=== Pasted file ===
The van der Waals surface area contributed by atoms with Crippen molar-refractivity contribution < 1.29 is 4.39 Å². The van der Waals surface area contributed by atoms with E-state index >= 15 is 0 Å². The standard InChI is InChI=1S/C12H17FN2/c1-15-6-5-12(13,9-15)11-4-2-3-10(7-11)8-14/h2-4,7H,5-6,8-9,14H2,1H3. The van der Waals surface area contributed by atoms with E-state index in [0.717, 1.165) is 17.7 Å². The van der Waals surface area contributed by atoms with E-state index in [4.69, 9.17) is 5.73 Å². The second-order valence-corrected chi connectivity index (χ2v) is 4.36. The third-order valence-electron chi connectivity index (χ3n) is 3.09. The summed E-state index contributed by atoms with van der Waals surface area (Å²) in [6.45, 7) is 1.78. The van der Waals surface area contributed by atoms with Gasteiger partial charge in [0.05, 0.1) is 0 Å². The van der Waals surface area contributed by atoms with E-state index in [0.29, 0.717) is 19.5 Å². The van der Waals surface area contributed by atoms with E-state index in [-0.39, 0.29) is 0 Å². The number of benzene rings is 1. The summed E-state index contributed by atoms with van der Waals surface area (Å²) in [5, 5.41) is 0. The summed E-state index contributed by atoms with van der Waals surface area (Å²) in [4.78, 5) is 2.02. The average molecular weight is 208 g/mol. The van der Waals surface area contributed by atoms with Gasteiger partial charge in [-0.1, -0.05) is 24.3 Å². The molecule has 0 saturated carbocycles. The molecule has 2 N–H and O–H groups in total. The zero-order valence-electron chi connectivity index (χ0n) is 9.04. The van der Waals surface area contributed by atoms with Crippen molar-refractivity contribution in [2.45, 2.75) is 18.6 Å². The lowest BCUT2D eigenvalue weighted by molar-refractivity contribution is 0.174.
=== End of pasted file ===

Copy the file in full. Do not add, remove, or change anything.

The van der Waals surface area contributed by atoms with Crippen molar-refractivity contribution < 1.29 is 4.39 Å². The van der Waals surface area contributed by atoms with E-state index >= 15 is 0 Å². The standard InChI is InChI=1S/C12H17FN2/c1-15-6-5-12(13,9-15)11-4-2-3-10(7-11)8-14/h2-4,7H,5-6,8-9,14H2,1H3. The van der Waals surface area contributed by atoms with E-state index in [0.717, 1.165) is 17.7 Å². The van der Waals surface area contributed by atoms with E-state index in [4.69, 9.17) is 5.73 Å². The second-order valence-corrected chi connectivity index (χ2v) is 4.36. The third-order valence-electron chi connectivity index (χ3n) is 3.09. The summed E-state index contributed by atoms with van der Waals surface area (Å²) in [6.45, 7) is 1.78. The van der Waals surface area contributed by atoms with Gasteiger partial charge in [0.05, 0.1) is 0 Å². The van der Waals surface area contributed by atoms with E-state index in [0.29, 0.717) is 19.5 Å². The van der Waals surface area contributed by atoms with E-state index in [-0.39, 0.29) is 0 Å². The number of benzene rings is 1. The summed E-state index contributed by atoms with van der Waals surface area (Å²) in [5, 5.41) is 0. The summed E-state index contributed by atoms with van der Waals surface area (Å²) in [4.78, 5) is 2.02. The average molecular weight is 208 g/mol. The van der Waals surface area contributed by atoms with Gasteiger partial charge in [-0.1, -0.05) is 24.3 Å². The molecule has 0 saturated carbocycles. The molecule has 2 N–H and O–H groups in total. The zero-order valence-electron chi connectivity index (χ0n) is 9.04. The van der Waals surface area contributed by atoms with Crippen molar-refractivity contribution in [2.45, 2.75) is 18.6 Å². The lowest BCUT2D eigenvalue weighted by molar-refractivity contribution is 0.174.